Ichiro Suzuki started the season in an unfamiliar place: the dugout. Healthy and eager, the future Hall of Famer nevertheless watched from the bench, warmed up in the clubhouse, but didn’t enter the game on Opening Day. He repeated the agonizing process in the second game of the season against the Astros.
After notching two DNPs, Ichiro returned to action Thursday against the Astros and displayed why, at 40, he still has much to offer. With two outs in the top of the seventh, Yankee rookie Yangervis Solarte hit an infield pop up that flummoxed Houston pitcher Brad Peacock, catcher Carlos Corporan, and third baseman Matt Dominguez. An alert Ichiro sprinted from second to home before the trio mesmerized by a falling ball figured out what had happened. Ichiro’s insurance run put the Yankees up 4-2 for good. There’s still room on a roster for a player who runs like a rookie but thinks like a veteran.
Last night, Masahiro Tanaka, the Japanese phenom who went undefeated in the Nippon league in 2013, took a Major League Baseball mound for the first time. Ichiro, who knows something about being the hot Japanese import under the hot camera lights, again played all nine innings. Despite early struggles, Tanaka managed a win. His elder fellow countryman helped ensure that by going 3 for 5 and scoring two runs.
One branch of baseball math speaks poorly for Ichiro’s opportunities going forward. The Yankees signed Jacoby Ellsbury to a seven-year, $153 million deal, Carlos Beltran to a three-year, $45 million deal, and extended Brett Gardner on a four-year, $52-million package in the offseason. That’s a $200 million investment for right, left, and center. Where does that leave room in the outfield for Ichiro?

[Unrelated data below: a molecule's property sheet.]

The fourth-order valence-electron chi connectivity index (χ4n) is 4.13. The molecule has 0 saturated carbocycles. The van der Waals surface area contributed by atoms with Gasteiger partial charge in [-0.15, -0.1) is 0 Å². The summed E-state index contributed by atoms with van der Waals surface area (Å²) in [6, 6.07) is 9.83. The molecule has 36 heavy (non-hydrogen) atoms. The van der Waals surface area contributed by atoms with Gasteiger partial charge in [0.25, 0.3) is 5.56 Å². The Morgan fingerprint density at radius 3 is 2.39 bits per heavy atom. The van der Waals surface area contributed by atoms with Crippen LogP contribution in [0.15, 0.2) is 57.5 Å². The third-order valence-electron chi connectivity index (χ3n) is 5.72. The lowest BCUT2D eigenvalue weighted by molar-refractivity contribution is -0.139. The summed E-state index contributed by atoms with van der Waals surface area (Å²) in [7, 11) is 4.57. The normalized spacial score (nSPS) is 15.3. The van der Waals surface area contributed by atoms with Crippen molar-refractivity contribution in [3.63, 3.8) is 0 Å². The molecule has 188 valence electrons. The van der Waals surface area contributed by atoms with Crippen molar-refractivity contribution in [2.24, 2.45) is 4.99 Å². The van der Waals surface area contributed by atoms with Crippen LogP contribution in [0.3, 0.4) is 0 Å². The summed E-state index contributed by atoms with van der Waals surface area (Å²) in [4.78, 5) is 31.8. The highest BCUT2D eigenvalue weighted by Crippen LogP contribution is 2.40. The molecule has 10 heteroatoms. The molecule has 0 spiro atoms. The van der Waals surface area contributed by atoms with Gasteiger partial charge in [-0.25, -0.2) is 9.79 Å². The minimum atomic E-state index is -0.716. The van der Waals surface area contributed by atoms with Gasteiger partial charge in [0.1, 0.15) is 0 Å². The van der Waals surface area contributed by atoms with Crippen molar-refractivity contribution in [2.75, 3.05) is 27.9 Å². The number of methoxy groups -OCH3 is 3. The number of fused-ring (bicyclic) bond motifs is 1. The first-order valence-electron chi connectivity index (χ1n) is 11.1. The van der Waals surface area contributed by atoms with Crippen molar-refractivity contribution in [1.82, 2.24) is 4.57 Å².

Or, maybe another branch of baseball math will prevail. Ichiro boasts a .556 batting average in his two starts. More importantly, the Yankees, who started the year 0-2 with Ichiro riding the pine, won their next two games with Ichiro on the field. Age is just a number. So is the win column, which so far finds the Yankees in it when Ichiro is in the starting line up.
After hitting three straight sub-.300 seasons following ten years at the .300 mark or more, Ichiro looks to cheat Father Time, and some younger outfielder’s playing time, in 2014. He’s out of the line-up today. But there’s always tomorrow. For a former phenom at forty, tomorrows don’t appear as plentiful as they once did.